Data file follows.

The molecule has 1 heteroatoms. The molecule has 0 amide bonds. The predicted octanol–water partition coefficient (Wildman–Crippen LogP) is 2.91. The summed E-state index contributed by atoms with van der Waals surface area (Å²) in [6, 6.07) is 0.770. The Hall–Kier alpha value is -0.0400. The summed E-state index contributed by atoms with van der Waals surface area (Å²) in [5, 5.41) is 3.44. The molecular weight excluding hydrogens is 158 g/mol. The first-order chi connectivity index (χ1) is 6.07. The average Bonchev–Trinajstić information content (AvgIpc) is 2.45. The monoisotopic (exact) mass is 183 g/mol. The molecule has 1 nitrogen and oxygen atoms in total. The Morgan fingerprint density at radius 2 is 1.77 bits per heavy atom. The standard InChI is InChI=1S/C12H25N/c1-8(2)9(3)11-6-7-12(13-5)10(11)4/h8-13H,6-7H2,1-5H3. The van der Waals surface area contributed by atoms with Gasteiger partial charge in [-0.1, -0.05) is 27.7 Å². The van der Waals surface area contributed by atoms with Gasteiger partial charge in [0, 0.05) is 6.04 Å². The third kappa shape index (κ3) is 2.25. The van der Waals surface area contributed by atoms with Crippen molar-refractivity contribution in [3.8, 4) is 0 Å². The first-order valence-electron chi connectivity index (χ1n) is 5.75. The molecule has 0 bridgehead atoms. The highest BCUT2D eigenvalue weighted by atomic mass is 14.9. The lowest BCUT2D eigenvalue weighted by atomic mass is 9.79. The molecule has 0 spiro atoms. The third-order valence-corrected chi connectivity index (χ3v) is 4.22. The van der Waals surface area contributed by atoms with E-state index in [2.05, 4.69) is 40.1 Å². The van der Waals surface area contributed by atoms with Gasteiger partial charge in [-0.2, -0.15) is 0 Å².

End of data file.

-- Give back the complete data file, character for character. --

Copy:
The molecule has 1 heteroatoms. The molecule has 0 amide bonds. The predicted octanol–water partition coefficient (Wildman–Crippen LogP) is 2.91. The summed E-state index contributed by atoms with van der Waals surface area (Å²) in [6, 6.07) is 0.770. The Hall–Kier alpha value is -0.0400. The summed E-state index contributed by atoms with van der Waals surface area (Å²) in [5, 5.41) is 3.44. The molecular weight excluding hydrogens is 158 g/mol. The first-order chi connectivity index (χ1) is 6.07. The average Bonchev–Trinajstić information content (AvgIpc) is 2.45. The monoisotopic (exact) mass is 183 g/mol. The molecule has 1 nitrogen and oxygen atoms in total. The Morgan fingerprint density at radius 2 is 1.77 bits per heavy atom. The standard InChI is InChI=1S/C12H25N/c1-8(2)9(3)11-6-7-12(13-5)10(11)4/h8-13H,6-7H2,1-5H3. The van der Waals surface area contributed by atoms with Gasteiger partial charge in [-0.1, -0.05) is 27.7 Å². The van der Waals surface area contributed by atoms with Gasteiger partial charge in [0, 0.05) is 6.04 Å². The third kappa shape index (κ3) is 2.25. The van der Waals surface area contributed by atoms with Crippen molar-refractivity contribution in [3.8, 4) is 0 Å². The first-order valence-electron chi connectivity index (χ1n) is 5.75. The molecule has 0 bridgehead atoms. The highest BCUT2D eigenvalue weighted by atomic mass is 14.9. The lowest BCUT2D eigenvalue weighted by atomic mass is 9.79. The molecule has 0 spiro atoms. The third-order valence-corrected chi connectivity index (χ3v) is 4.22. The van der Waals surface area contributed by atoms with E-state index in [2.05, 4.69) is 40.1 Å². The van der Waals surface area contributed by atoms with Gasteiger partial charge in [-0.2, -0.15) is 0 Å².